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The dangers of the Tide Pod Challenge

By Jennifer Dettwiller
On January 31, 2018

The #TidePodChallenge has taken over social media because people are ingesting them. The label shows it should not be handled  by children and kept away from eyes. Additionally, the warning is clear on the dangers. Jennifer Dettwiller/The Lion’s Roar

A Utah State University student recently became an example of the “Tide Pod Challenge” dangers. 

The challenge, which began as a joke, resulted in participants harming themselves. The college student as of now is hospitalized from what the police called a “Tide Pod Overdose” roughly a week ago, according to a Fox News article.

Tide Pods are Tide detergent products, which have warning labels on them stating to not ingest and keep out of the reach of children. However, since this challenge has begun, stores such as Walmart have had to lock up detergent products in-store.

Associate Professor of Chemistry Dr. Phillip Voegel discussed why some people may feel the urge to participate in this social media phenomenon.

“To get myself on YouTube,” said Voegel. “That’s probably the biggest one. To put yourself out on social media, say, ‘Look I did this like everybody else,’ and there’s the peer pressure aspect of course where my friend did that so I can do that to. I think those are probably the biggest things.”

Organic medicinal chemistry professor Dr. Jean Fotie explained the chemicals that combine to make ingesting a detergent pod dangerous. 

“A tide pod contains a number of chemicals ranging from polyvinyl alcohol, which is the water-soluble polymer film used to hold the detergent pod together, to fatty acid salts which help remove greasy stains,” said Fotie. “Additional constituents include alcohol ethoxy sulfate, which is surfactant, disodium distyrylbiphenyl disulfonate that helps clothes keep their original bright colors, and enzymes such as mannanase, amylase and subtilisin that help break down food residues, starch-based stains as well as stains from the dead outer layer of skin cells. To enable enzymes and surfactants to work more effectively together, diethylenetriamine pentaacetate, sodium salt is usually added.”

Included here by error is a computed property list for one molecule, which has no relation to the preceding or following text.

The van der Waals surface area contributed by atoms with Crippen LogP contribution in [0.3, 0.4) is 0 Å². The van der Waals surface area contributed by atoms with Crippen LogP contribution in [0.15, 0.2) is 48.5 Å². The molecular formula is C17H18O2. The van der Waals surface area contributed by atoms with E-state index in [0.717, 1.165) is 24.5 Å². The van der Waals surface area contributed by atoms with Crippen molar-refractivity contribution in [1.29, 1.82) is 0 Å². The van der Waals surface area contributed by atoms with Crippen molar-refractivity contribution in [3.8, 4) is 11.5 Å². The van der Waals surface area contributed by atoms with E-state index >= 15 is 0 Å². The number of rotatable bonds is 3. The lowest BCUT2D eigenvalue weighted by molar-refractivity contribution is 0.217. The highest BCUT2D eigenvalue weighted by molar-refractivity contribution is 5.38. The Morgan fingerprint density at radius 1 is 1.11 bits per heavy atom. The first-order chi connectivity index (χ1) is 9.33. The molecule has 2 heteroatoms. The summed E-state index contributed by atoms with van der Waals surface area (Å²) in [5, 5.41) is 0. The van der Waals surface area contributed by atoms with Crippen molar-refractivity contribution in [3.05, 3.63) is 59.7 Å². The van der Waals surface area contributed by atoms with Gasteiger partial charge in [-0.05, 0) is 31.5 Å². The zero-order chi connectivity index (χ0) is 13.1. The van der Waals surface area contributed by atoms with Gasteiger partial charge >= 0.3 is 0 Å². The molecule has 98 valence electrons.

Individually, these chemicals are not acutely toxic, Fotie informed. The effects once ingested as a whole become dangerous in some cases.

“Compounds like disodium distyrylbiphenyl disulfonate have been reported to cause skin and eyes irritation, and animal studies have shown that they induce severe irritation of internal organs at low doses,” said Fotie. “In fact, individuals with sensitive skin are usually advised to avoid any topical contact with detergents containing this ingredient. Diethylenetriamine pentaacetate, sodium salt is the conjugated base of pentetic acid, and can also cause some severe irritation in the stomach. Furthermore, a combination of all these molecules and enzymes might induce chemical reactions resulting in compounds that might be more toxic than each of the individual compounds combined.”

Even with these facts, the full effects on the human body, if one ingests a tide pod, is still not well studied, meaning it is not completely understood, according to Fotie.

The University Health Center has a protocol intact in case a student does decide to participate in the “Tide Pod Challenge,” and can seek help. Nurse Practioner and Health Center Director Andrea Peevy explained the action that would be taken in this scenario.

“Call poison control at 1-800-222-1222 and campus police/EMS if indicated,” said Peevy. “How to treat the individual varies depending on the symptoms they are experiencing.”

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